Do police officers ever sympathize with someone who took the law into their own hands?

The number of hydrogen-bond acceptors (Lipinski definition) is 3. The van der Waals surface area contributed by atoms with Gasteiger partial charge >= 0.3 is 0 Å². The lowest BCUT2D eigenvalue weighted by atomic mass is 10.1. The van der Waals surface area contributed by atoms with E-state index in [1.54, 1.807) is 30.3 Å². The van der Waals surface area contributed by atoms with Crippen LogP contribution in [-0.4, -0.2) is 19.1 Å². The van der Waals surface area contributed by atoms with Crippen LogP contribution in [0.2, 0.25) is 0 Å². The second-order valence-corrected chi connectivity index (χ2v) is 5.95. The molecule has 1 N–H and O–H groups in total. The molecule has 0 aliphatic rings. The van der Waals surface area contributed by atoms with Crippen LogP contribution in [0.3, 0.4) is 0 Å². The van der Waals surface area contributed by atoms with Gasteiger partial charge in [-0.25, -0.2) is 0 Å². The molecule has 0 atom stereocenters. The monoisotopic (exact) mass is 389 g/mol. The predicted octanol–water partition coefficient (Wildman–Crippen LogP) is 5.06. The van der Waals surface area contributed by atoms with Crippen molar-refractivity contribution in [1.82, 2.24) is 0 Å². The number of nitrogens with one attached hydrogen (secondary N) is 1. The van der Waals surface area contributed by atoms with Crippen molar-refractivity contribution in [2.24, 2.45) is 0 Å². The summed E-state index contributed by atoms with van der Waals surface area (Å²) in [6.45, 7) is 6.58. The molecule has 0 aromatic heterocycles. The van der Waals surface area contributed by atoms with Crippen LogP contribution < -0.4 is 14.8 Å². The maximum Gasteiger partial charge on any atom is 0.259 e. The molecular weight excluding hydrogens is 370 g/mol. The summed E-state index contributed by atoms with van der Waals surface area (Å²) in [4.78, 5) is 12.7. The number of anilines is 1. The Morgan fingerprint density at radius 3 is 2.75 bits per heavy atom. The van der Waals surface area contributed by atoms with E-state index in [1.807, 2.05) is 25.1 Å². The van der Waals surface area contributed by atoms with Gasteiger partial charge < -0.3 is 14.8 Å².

It seems like a lifetime ago but it has only been 30 years. I was doing research for my Masteru2019s thesis. For my study, I needed a remote, high alpine meadow that had been minimally disturbed by humans. I found it in a very well known National Park in CA (I will not prthe name to protect all parties that are still living).I had been backpacking since high school and was very fit. I had been on many multi-week backcountry trips and visited many remote areas that had no trail access. I could use a map and compass to navigate to where ever I wanted to go. This was years before handheld GPS devices that I see backpackers carry.To get to the study site required a very long hike and I had to carry the research gear so that meant I had to carry a pack weighing around 100 pounds. The hike involved a 4,000-foot elevation gain over 10 miles which I could cover in 3 hours. Then another 8 miles of mountainous trail that I could cover in 2 hours and then another off-trail climb of 1,200 feet in less than a mile and a 1,400-foot descent on the other side and one more mile to my study site. That I would do in an hour and a half. I did not want to do the trip in 2 days, it would be a pain to stop, set up camp, then break it and start the next day. I did have a small base camp at the study site.The trail I used is very popular and passes some popular lakes for camping and fishing. It is also a popular access point for long trek hikers and connects to the Pacific Crest Trail. It is such a popular entry into the Wilderness that the trail is limited and half the permits can be reserved up to a year in advance and half are available the day of. Many times there is a long line and the permit quota is filled in under 20 minutes. In addition, there are many soloists, like me that enjoying going into the wilderness alone. We know the risks and understand that if we get into trouble we are on our own and nobody will rescue us. That is part of the adventure. It is freedom at its rawest and self-reliance without a safety net.One afternoon, I was getting near the point I would leave the trail to head over the ridge to my meadow. Here the trail ran through a meadow. Well off the trail was a nice camping spot in a wooded area at the edge of the meadow. It was near a spring that was feed from snowmelt from a glacier above. (I did get to cross over a small glacier on the trek over the ridge, nothing beats a natural snow-cone on a warm afternoon at 11,000 feet elevation while watching a bald eagle soaring overhead). People walking the trail would miss it because it was so far off. It was mostly used by the experienced and off-trail hikers. They spent the night here before going over the ridge, then heading into the vast trailess region to the north. To enter this, they just continued north of my meadow. If you wanted to keep your sanity, you stayed away from the meadow, it was home to millions of mosquitos. Research has its downside. While in the meadow, I had to wear protective clothing and netting to not be drained dry by mosquitos. For entertainment, I would expose one arm and count how many mosquitos I could kill in 5 minutes. I stopped counting after reaching 400 one time). This initial part of the trail was regularly patrolled by US Forest Service Rangers and National Park Service Rangers, mostly to make sure people had permits and were following all the rules about food storage (bears could be a problem) and camping off of meadows and away from water sources.I am heading towards this camping spot thinking about snow-cone time to urge myself on for 20 more minutes. I noticed a tent so I start to veer wide of it and then I heard a blood-curdling scream followed by crying and yells to stop, no and more. It was the voice of a woman. I took off at a trot towards the tent (as fast as I could go with a heavy pack). As I got closer I just knew someone was in real danger. Then I heard the male voice yelling words I will not repeat here. I lost it. If you read some of my other answers you will know why. It opened the floodgates to flashbacks of my shitty childhood and enduring repeated rapes and a gang rape. I acted without thinking.Sparing the details, in short order the rapist found himself being beaten by two people. His knife was way too small compared to mine and he lost it quickly. Because of my previous experiences I just avoid taking human life, it is not worth the nightmares if it can be avoided. I had rope for bear bagging food and would have been happy to tie him up and walk him out on a leash.Well, everyone reacts differently to being raped and this young lady took hold of his knife and it was not a pretty sight. I was not going to stop her. Once she calmed down, I pulled her out of the tent. I helped her wash up. She just sat there so I got my stove out, warmed up water and bathed her as best I could. Inside the tent was bloody, the perp was still breathing but he earned his prize. Many of her clothes were blood soaked. I did the best I could to find clean clothes and then gave her one of my shirts. I made dinner.About that time I spotted an NPS ranger hiking down the trail. So I got her attention and brought her over. I brought her up to speed, and by then the perp had passed. She set up her tent and got the young lady settled into her sleeping bag. I was afraid that I would have to hike out to give a report to explain what happened and face explaining how the perp ended up dead with his knife. I need to get a story that did not involve her losing it when he was already subdued. I knew the rage and he deserved it. How many young women had he done this to?I was relieved when the Ranger came to me and said people are so stupid, I warn them, they are warned when they get their permits, there are warning signs on the trails, and they still do not store their food properly. Then a bear takes their food when they are cooking dinner and they try to take it back. Never mess with a momma bear who has cubs.I got the message loud and clear.The next morning, the young lady was feeling better. The ranger took her away from the campsite and made breakfast. I salvaged her pack and cleaned it. I picked out the gear that she wanted to keep, which was most of it. I cleaned it up and packed it. The clothes she wanted I rinsed as best I could, (not many) and let them dry. The rest I placed in a garbage bag. I took the knife and bagged it.Then I sat with her as the ranger packed up her stuff. The ranger took off down the trail with the young lady. We had exchanged names and telephone numbers just in case. The ranger had a radio but it would only work when she was within 5 miles of the trailhead. It was to call for a ride. She would alert that they need to send a medical team.I then packed my stuff and went over the ridge. I had a nice clothes burning fire. The knife was in it. Then the knife disappeared into a boulder field.I did climb the ridge every few days to look down on the campsite. The tent was still there for several days. Then one midmorning day I heard a familiar sound, a Chinook helicopter High-tech Chinooks arrive in California - Vertical MagazineI knew about these because they were stationed in the city I lived in and I had been to plenty of airshows and had many stories about their use in high altitude search and rescue missions. So I dropped what I was doing and headed for the top of the ridge. When I saw it hovering over the meadow I had a good clue what it was there for.I came down the side to investigate. Some backpacker had discovered a ripped tent and a body inside. The campsite had been tossed by animals and the body looked like it had been gnawed on. The body looked like it had been there some time. A backpack had been found a 1/4 mile away. The helicopter was to extract the body in a body bag, it was too fragile to take out on horseback. It would be dropped off at the local heliport then driven to the coroneru2019s office.I was questioned about had I seen anything and what I was doing by a Park Service Ranger. I saw nothing. We both knew the right answer but were playing the game for all else involved. They were confident they knew who the person was, a wallet with ID was found in the pack. I gave her my ID so she had my information just in case she had further questions. She was sure the cause of death would be hard to determine but with the food wrappers in the tent and strewn about and no bear-proof bear storage container or signs of proper food hanging around they think he might have tried to sleep with food in the tent and when the bear tried to get it he fought back and lost.I then excused myself to go back to my study. She had one more thing to ask and took me aside. All is good and gave me a number to call when I came back to civilization.About 5 days later I called that number and was surprised to hear a familiar voice. She was back home after being released from the hospital. She needed another favor. Her car was at the trailhead. She lived in a town 30 miles south of where I lived. Upon her release, she had a friend drive her home. Her key was left with the ranger at the station. I got the key, drove her car to her. She drove me home and she took my wife and me out to dinner and we had a nice time.Because the young woman was still processing all that had happened, we just said my car had engine trouble. We had met on the trail out and she had badly sprained her ankle so I carried my stuff out, and then came back the next day to get her pack to carry her stuff out and help her walk out. My car was having issues so I dropped it off at the garage in town. She could not drive with her sprained ankle. I drove her to the ER, she was treated. Then we took motel rooms because it was getting late. Then I drove her home that morning. This is one time when not being truthful protected the confidentiality of a person who wanted it protected. And before anyone thoughts go there, no, many rape victims do not want to nor desire to thank their rescuer with sex. I just happened to be in the right place at the right time and my rage was triggered. I am not proud of how everything ended. I wish it had gone the way I wanted but he got what he deserved.The next week, when I had to return, the young lady drove me back. We kept in touch for a while then she finished college and went off to live her life. She did get counseling. I never asked for details.I did get a further update from the ranger. The official conclusion was the body had been too decomposed and had too much animal feeding damage to determine a cause of death so his official cause of death was undetermined. Over the last 2 years, there had been reports from women hiking alone or in groups of two of being raped by a man with a knife. He got the drop on them when they were in their tent, often when changing clothes or getting ready for bed. The last report came 3 weeks before the discovery of the body. The body was identified and matched that of the ID in the wallet. The guy was 20 and lived in the Central Valley. As a juvenile he had two arrests for raping teen girls and a couple more for sexual assault. He served a year in a juvenile facility and had no arrests since.I know from statistics and my experience, many rapists are not caught or if caught go unpunished. I had to endure being told that I should have enjoyed it. It was not fun and caused great emotional pain that still exists 45 years later. So maybe his death saved a few young women from enduring the emotional trauma. I know my conscience is clear. I am sure the ranger is not losing sleep over it. I would guess that the young lady that endured the trauma has emotional pain but it is not over his death.If you are going to do terrible harm to someone far from help then you have to expect to suffer the consequences when people stop it. The police are not around and neither are jails or medical services. In those situations, it is very easy to cover the real cause of death and save a whole lot of paperwork and eating time answering stupid questions.